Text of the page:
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Movies: Intolerable Cruelty, School of Rock, and Mystic River
Movies I've seen in the last month or so:
Intolerable Cruelty: I knew from the trailer that I wanted to see Intolerable Cruelty. After all, the film was made by one of my favorite creative teams (the Coen Brothers), stars one of my favorite actors (George Clooney), and features one of my favorite people to look at (Catherine Zeta-Jones). Admittedly, the preview looked a little zanier than I might have preferred, but my mind was already made up. Besides, I knew this was the Coen Brother's first film with a mainstream producer, and I figured the marketing guys probably just zany-uped the trailer to make it more appealing to average moviegoer.
Nope. Intolerable Cruelty was every bit as wacky as it seemed in the ads -- perhaps even more so. But I probably laughed more during this movie than I had during any other film this year.
The plot is pure screwball-comedy. George Clooney plays a divorce lawyer so renowned that there's a prenuptial agreement named after him. He meets his match in Zeta-Jones, a crafty gold-digger and the (soon-to-be-ex) wife of Clooney's current client. Clooney (a) becomes smitten with Zeta-Jones and (b) takes to the cleaners nonetheless. From that point on the movie becomes a contest of wills, with the two shysters maneuvering and counter-maneuvering as they struggle to either destroy one another or fall in love -- even they don't seem to know which one they're working towards.
I've always been a little out of sync with other Coen Brothers fans: where most put Fargo or The Great Lewbowski at the top of their lists, my favorite has always been Barton Fink. (This is, of course, excluding Raising Arizona, which is obviously #1 for everyone.) And while a lot of Coen Brothers' aficionados didn't much care for The Hudsucker Proxy, I thought is was hilarious. And I liked Intolerable Cruelty quite a bit, despite its lukewarm reception by the Coen Brothers faithful. In fact, I think Hudsucker serves as a pretty good litmus test for Intolerable: as both are over-the-top genre pieces, if you liked one you'll probably like the other.
School of Rock: While I knew immediately that wanted to see Intolerable, I didn't realize that I wanted to see School of Rock until I was actually sitting in the theater, watching the opening credits.
When it was released, all I knew about it was that it starred Jack Black, an actor I only find moderately funny. Then I started hearing rumors that SoR was "a great, family film" -- my secret weakness. (Much as I like the Kill Bills and the Y Tu Mama Tambiens, I'm always gratified to see good, clean fun in the form of a Galaxy Quest or Finding Nemo. ) Then I discovered the film was penned by Mike White, who's written several of my favorite movies (Chuck & Buck, The Good Girl). By the time I found out who the director was (Richard Linklater), I was sold. Still, it wasn't until I saw Sarah Silverman's name in the opening credits that I really started to get excited about this film.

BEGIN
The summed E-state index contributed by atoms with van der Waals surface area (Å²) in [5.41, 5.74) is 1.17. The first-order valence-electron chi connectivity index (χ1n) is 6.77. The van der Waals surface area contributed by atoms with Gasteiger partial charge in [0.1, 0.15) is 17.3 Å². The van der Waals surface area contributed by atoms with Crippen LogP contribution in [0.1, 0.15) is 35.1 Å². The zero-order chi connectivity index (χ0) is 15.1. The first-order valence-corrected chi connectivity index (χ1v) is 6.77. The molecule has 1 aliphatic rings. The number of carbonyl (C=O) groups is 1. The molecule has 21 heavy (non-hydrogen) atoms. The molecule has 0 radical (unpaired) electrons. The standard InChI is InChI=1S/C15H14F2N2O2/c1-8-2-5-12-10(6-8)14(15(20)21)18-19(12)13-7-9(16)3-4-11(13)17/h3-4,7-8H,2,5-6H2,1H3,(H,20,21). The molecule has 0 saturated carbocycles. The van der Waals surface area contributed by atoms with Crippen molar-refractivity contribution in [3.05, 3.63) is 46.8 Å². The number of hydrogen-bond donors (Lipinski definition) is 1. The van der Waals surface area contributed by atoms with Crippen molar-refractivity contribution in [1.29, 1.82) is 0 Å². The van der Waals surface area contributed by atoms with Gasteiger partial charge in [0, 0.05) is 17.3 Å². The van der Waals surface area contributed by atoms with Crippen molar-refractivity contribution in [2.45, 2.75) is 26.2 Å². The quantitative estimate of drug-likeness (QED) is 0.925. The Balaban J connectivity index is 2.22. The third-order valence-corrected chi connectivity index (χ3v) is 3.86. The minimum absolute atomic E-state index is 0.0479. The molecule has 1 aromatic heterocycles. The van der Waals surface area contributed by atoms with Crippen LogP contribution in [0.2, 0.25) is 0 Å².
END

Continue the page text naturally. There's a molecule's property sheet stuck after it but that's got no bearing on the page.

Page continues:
So let me start with the bad news: Sarah Silverman is not a reason to see this film -- she is cast against type and pretty much completely wasted. (Note: I don't mean "wasted" in the sense of "drunk and offensive," -- which would be closer to the Silverman I enjoy -- I mean the role she inhabits could have been played by anyone.) Plus, she's wearing makeup! What kind of idiot puts makeup on Sarah Silverman? It's like putting toothpaste on a Picasso.
Furthermore, School of Rock -- let's be honest, here -- is Dead Poets Society. Seriously, plotwise it the same flick: inspiring teacher rallies students to fight against conformity through art. I'm not saying Dead Poets was a landmark of originality, either, but that's the version of the story I was raised on, and SoR is its soul brother.
But SoR has a huge advantage over Dead Poets: it doesn't take itself seriously. While Robin Williams was expanding his pupils' minds with Latin phrases and Keatings, Jack Black forces his twerps to listen to Metallica and The Who. Nobody breaks down in tears in School of Rock, and nobody commits suicide. The message here less "rebel against conformity because it's philosophical imperative that you do so" and more "dude: rockin' out kicks ass!!!" And while I found Black's mugging to be a little tiresome, but there's no disputing that he makes the movie work.
Overall, I agree this a nifty family film: clean enough to bring the kids, adult enough to keep the parent entertained, and subversive enough to put it a notch or two above the typical PG fare.
Mystic River: I knew I had three movies to review in this post, but I couldn't remember the third for the life of me. Finally I asked The Queen. "It was that movie we saw in Texas," she said. "What was it?" After a few minutes' thought she said "Oh, it was Mystic River. No wonder you forgot it."
Oh, yeah. Mystic River is not a bad movie by any stretch of the imagination. In fact, its parts are really quite excellent: great acting by Sean Penn, Kevin Bacon, and Tim Robbins, crisp direction, beautiful cinematography, and script chock full o' plot. But the sum of those parts just didn't do it for me. For one thing, Mystic River is primarily a character study, and I never really cared much for the characters. Worse, nothing in the film struck me as particularly novel. In fact, I was constantly reminded of the 1993 movie Sleepers, which also starred Kevin Bacon and dealt with child abuse at the hands of clergy. Sean Penn, meanwhile, plays his "mobster tough guy" role well, but I feel like I've seen it a dozen times before.
Mystic River is getting rave reviews and, honestly, it seems like one of those movies you should review well because so much of it is superb. But, overall, the movie struck me as not particularly compelling. And, frankly, forgettable.Posted on November 25, 2003 to Movies